This isn’t simply feel-good rhetoric. There are currently 40 million Americans over the age of 65. By 2030 the predicted number is 72 million. The U.S. needs us over 65ers to be as healthy as possible for our own well-being, but also so we can contribute to society in accord with our capacities and place less of an economic strain on younger generations. In place of the feared “silver tsunami,” Jeste wants the elderly to be – and be seen as – a “golden boom.” Continue reading…
On Monday, July 15, at 4:00 PM at the Alzheimer’s Association International Conference in Boston, Carole Dufouil, director of research in neuroepidemiology at the Institut National de la santé et de la recherché médicale at the Bordeaux School of Public Health in France, presented her research on the relationship between retirement and dementia. In less than 24 hours her report on the research, which has not yet been published, was all over the media and the blogosphere. Continue reading…2 comments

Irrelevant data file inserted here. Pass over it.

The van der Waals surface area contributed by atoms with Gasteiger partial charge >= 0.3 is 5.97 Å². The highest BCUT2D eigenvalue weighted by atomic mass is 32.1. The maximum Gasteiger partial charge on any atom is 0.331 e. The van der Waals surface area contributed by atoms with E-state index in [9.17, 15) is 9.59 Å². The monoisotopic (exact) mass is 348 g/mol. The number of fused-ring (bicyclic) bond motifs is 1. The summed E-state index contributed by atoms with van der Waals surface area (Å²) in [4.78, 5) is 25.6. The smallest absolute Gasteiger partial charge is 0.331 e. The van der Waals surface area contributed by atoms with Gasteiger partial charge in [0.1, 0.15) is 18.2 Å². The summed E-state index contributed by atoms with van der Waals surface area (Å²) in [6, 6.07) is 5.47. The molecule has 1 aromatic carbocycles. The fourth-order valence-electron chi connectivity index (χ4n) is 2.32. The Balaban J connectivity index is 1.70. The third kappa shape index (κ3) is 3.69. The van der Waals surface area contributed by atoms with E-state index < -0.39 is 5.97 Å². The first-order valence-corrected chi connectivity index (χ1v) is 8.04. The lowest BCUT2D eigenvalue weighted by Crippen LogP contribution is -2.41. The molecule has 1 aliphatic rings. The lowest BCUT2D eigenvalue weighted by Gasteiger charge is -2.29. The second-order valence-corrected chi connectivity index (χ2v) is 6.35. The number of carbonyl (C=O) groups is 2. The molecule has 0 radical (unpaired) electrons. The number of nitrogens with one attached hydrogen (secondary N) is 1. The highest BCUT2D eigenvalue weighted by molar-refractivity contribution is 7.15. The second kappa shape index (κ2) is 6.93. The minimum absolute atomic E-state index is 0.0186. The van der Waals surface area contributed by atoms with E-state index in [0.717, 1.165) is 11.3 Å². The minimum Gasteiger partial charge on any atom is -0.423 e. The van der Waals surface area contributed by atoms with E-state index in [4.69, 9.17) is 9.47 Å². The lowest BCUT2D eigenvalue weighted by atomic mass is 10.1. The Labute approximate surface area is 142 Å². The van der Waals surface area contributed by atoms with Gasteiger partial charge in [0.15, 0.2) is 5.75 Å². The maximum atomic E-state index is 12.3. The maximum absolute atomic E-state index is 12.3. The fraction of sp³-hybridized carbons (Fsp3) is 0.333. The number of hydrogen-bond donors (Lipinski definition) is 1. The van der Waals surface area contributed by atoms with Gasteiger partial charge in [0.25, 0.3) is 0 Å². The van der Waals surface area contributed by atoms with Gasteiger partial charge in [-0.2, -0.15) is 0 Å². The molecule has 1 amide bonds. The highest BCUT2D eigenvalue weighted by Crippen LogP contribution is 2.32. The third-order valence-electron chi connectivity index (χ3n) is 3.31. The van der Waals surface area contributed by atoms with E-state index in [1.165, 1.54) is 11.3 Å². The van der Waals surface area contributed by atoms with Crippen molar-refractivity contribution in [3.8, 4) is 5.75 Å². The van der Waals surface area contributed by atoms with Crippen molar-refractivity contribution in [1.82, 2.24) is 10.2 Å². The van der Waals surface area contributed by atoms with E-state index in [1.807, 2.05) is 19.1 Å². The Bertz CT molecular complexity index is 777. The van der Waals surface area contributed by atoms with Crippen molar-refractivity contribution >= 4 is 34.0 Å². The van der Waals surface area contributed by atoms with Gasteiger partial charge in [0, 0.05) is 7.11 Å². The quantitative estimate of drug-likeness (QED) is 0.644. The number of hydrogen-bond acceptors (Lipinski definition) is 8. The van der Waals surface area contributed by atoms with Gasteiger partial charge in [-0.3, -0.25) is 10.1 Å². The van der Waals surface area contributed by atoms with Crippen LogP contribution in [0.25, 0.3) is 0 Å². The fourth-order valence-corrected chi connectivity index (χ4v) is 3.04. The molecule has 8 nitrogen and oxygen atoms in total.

Summer reading recommendations are a feature of many publications. I have two for readers of Over65.
For some reason, I didn’t read the novel Zorba the Greek when I was younger. Nor did I see the popular movie or musical based on the book. Fortunately, our book club chose it recently. In retrospect, perhaps it was a blessing to wait until I was older, for Zorba presents an intriguing vision of aging.